The French Revolution introduced the modern concept of the “nation in arms.” The American Revolution had given birth to the notion of fighting for ideals and words such as freedom and the concept of fighting for a national identity. Up to that point wars were relatively simple and restricted in area, forces, and objectives (Matloff 1968). These wars changed the way wars were fought and why all over the world.

The Civil War (1861-1865)

The technological advancements that came at the beginning of the Industrial Age changed in the American Civil War. With the use of trains and steam boats men and material could be moved greater numbers and quicker speeds. The use of a telegram sent over a thousand miles to deliver orders meant that Generals no longer had to be present to give orders.

Frightening advancements in rifles and cannons made the mass killing of Soldiers whole sale slaughter. The bayonet and saber as military weapons were no longer significant. For the first time in history thousands of Soldiers would die in a single day.  By the end of some of the epic battles of this long war tens of thousands would become casualties in a matter of hours.

Civil War

During the Civil War the principal combat arm was infantry. Its most common deployment was a long “line of battle,” two ranks deep. The new mission of the artillery was to bolster the defensive. Long-range shells and close-in canister, artillery became crucial in repulsing enemy attacks.

Small Wars of the 19th and 20th Century

From 1801 to 1805 America would fight two wars between the Northwest African Berber Muslim states as the Barbary States. President Jefferson’s first action after his inauguration in 1801 was declare war on the pirate states that had been kidnapping American sailors and stealing cargo that belonged to the United States. This war was America’s first brush with Islamic fundamentalism.

Barbary Wars
The First Barbary War

As America grew as a nation both in size and economy it would get involved in something known as small wars. Today the Army has several names for this time of conflict small wars,” “imperial wars,” or, as the Pentagon now terms them, “low-intensity conflicts.”  In the 1990’s the nation building campaigns of the Somalia, Haiti, Bosnia and Vietnam were further examples of this.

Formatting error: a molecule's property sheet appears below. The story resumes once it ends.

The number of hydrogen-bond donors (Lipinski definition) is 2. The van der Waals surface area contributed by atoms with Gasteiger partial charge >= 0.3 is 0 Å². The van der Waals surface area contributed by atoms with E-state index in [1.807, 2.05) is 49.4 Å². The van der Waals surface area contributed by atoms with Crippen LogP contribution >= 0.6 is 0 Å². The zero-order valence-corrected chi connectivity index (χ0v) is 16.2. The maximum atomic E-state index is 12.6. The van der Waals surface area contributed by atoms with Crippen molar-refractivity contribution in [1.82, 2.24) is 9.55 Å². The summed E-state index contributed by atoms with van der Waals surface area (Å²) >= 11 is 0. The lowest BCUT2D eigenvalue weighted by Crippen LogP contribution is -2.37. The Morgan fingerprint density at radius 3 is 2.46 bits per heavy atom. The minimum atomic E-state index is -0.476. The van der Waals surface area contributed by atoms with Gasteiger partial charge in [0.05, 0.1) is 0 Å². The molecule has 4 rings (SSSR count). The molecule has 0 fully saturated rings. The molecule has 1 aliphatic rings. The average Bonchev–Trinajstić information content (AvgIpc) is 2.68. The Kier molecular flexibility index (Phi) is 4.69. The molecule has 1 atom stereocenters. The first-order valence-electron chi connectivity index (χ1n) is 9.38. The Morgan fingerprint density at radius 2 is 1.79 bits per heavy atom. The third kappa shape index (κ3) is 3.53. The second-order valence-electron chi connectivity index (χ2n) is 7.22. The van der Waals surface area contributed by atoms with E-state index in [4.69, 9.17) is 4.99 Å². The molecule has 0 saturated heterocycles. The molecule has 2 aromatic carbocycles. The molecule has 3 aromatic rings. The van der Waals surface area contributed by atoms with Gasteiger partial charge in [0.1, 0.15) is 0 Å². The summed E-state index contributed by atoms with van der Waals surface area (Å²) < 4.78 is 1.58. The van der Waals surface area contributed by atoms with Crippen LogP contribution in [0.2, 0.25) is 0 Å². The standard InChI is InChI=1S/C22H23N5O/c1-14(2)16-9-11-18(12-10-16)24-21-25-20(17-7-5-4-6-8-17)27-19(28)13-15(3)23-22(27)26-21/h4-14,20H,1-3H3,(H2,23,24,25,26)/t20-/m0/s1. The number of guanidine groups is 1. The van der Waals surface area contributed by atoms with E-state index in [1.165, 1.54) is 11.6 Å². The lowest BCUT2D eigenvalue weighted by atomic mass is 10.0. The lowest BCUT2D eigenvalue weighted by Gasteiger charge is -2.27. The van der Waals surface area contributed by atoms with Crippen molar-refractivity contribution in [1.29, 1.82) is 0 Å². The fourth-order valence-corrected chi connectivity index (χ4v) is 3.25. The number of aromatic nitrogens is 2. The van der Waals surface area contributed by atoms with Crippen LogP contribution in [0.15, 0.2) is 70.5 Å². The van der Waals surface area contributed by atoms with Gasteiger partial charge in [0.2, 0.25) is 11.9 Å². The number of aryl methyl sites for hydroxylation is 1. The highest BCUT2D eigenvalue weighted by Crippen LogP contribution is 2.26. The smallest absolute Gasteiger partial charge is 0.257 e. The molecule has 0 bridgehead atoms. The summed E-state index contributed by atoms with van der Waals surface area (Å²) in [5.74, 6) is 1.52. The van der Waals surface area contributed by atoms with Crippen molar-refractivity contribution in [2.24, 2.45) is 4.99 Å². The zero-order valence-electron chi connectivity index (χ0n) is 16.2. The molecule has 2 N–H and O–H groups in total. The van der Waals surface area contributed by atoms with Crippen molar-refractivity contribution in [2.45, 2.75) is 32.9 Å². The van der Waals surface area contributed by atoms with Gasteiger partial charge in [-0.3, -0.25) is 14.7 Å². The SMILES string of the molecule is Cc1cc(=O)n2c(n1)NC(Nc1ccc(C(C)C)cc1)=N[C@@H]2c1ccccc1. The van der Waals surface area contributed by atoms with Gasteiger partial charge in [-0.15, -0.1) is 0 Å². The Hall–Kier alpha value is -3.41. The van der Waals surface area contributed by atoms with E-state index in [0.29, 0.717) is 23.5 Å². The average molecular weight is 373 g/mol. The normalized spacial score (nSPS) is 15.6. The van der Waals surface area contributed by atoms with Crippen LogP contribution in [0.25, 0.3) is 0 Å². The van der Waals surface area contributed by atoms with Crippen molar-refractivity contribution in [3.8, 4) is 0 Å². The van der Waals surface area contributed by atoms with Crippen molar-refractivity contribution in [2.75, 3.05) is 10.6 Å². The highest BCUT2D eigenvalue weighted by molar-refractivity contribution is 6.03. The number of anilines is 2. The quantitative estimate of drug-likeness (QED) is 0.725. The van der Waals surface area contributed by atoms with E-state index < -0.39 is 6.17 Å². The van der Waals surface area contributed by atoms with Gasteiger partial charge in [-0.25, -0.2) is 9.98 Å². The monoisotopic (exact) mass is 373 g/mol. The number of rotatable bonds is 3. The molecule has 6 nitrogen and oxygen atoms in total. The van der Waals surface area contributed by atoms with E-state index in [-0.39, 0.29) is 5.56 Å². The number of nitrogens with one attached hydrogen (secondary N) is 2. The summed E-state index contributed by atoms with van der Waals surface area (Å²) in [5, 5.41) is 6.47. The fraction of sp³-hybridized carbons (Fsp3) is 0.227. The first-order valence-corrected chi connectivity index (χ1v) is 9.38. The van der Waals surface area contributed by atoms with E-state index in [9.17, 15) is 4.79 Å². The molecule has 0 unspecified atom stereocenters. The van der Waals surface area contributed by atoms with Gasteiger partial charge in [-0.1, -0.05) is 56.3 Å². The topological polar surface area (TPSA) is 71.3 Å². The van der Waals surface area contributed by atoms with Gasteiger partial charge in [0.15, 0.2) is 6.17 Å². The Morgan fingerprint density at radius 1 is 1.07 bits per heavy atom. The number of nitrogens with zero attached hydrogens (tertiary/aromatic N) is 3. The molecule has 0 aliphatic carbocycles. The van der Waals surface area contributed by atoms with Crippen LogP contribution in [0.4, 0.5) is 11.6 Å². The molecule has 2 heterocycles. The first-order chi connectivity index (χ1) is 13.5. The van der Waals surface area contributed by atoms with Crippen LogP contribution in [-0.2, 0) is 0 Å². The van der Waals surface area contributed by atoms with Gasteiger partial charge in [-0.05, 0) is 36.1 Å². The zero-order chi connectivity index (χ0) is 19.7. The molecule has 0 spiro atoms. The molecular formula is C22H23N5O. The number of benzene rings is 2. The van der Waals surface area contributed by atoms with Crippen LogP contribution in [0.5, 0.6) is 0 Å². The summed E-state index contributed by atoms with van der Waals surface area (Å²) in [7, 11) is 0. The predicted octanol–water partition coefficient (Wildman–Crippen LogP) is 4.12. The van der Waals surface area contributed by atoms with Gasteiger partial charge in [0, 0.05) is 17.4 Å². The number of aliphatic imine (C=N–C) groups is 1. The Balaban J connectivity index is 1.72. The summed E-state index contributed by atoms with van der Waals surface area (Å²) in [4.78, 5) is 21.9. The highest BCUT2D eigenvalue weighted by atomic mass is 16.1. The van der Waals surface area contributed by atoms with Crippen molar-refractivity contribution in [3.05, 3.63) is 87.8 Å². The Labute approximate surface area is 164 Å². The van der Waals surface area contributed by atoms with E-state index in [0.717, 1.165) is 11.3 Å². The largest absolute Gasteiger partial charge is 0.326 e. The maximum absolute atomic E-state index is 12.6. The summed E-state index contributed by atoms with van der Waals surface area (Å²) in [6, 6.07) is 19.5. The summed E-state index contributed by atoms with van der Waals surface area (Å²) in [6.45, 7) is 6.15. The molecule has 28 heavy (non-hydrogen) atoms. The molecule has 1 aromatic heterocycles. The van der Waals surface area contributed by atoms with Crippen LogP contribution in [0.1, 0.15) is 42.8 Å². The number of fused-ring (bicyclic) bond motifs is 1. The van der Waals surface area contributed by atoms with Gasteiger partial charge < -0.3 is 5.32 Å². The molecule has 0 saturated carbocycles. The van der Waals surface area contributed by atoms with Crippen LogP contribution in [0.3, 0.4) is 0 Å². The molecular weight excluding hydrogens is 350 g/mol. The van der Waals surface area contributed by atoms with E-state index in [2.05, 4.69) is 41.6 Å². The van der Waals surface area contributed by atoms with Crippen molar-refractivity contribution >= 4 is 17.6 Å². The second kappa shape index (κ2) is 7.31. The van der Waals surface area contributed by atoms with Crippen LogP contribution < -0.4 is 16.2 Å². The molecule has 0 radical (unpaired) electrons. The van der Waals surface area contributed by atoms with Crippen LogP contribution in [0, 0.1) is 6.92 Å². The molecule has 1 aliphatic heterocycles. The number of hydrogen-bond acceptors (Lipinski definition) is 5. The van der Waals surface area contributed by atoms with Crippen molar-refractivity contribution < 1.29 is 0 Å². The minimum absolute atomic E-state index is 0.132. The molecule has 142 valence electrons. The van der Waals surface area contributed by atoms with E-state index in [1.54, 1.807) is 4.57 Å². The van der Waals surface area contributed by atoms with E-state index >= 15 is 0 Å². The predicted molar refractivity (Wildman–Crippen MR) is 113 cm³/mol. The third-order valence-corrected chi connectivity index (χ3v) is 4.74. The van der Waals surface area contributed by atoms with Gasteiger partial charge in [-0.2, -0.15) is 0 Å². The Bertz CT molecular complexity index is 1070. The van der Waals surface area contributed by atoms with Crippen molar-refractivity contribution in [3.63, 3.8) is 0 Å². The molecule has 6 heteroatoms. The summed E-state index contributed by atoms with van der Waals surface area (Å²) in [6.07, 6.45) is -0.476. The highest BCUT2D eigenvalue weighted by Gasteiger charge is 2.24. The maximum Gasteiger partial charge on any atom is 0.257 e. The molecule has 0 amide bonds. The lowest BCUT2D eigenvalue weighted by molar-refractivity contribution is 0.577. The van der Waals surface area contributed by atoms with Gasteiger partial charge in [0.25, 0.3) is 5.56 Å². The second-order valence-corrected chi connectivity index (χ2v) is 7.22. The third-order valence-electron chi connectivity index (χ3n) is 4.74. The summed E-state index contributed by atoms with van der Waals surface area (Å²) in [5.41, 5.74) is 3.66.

America’s force of choice for these type missions aboard was the Marine Corps.  The Marine Corps had a longer tradition in these kind of conflicts; its ‘Small Wars Manual’ published back in 1940, had noted that they “represent the normal and frequent operations of the Marine Corps,” which, from 1800 to 1934, had landed 187 times in 37 countries “to suppress lawlessness or insurrection,” mainly in Latin America but also far away as the shores of Tripoli, as the “Marines’ Hymn” put it (Kaplan 2013).

As America grew as a nation it experienced many “smaller” military actions, from the Tripolitan War circa 1801-1803 to the hundred years (1840-1941), that American troops were continuously stationed in China to the Philippine “Insurrection” (1900-1902) and to the many 20th Century American interventions in Latin America such El Salvador and Nicaragua. The America way of war changed as our country grew and expanded.



Boot, Max. “The New American Way of War.” Foreign Affairs, July 4, 2003: 41-58.

Clarke, Jeff. “Memorial Day: The Superpower.” The Ranger , 2013: 1-2.

Echevarria, Antulio J. II. What Is Wrong with the American Way of War? n.d.

Kaplan, Fred. The Insurgents: David Petraeus and the Plot to Change the American Way of War . New York: Simon & Schuster, 2013.

Matloff, Maurice- General Editor. American Military History 1607- 1967. Washington D.C.: Office of the Chief of Military History, 1968.

Stewart, Richard. American Military History Volume 1. Washington D.C. : Center of Military History , 2004.

Weigley, Russell. The American Way of War. New York : MacMillian , 1973.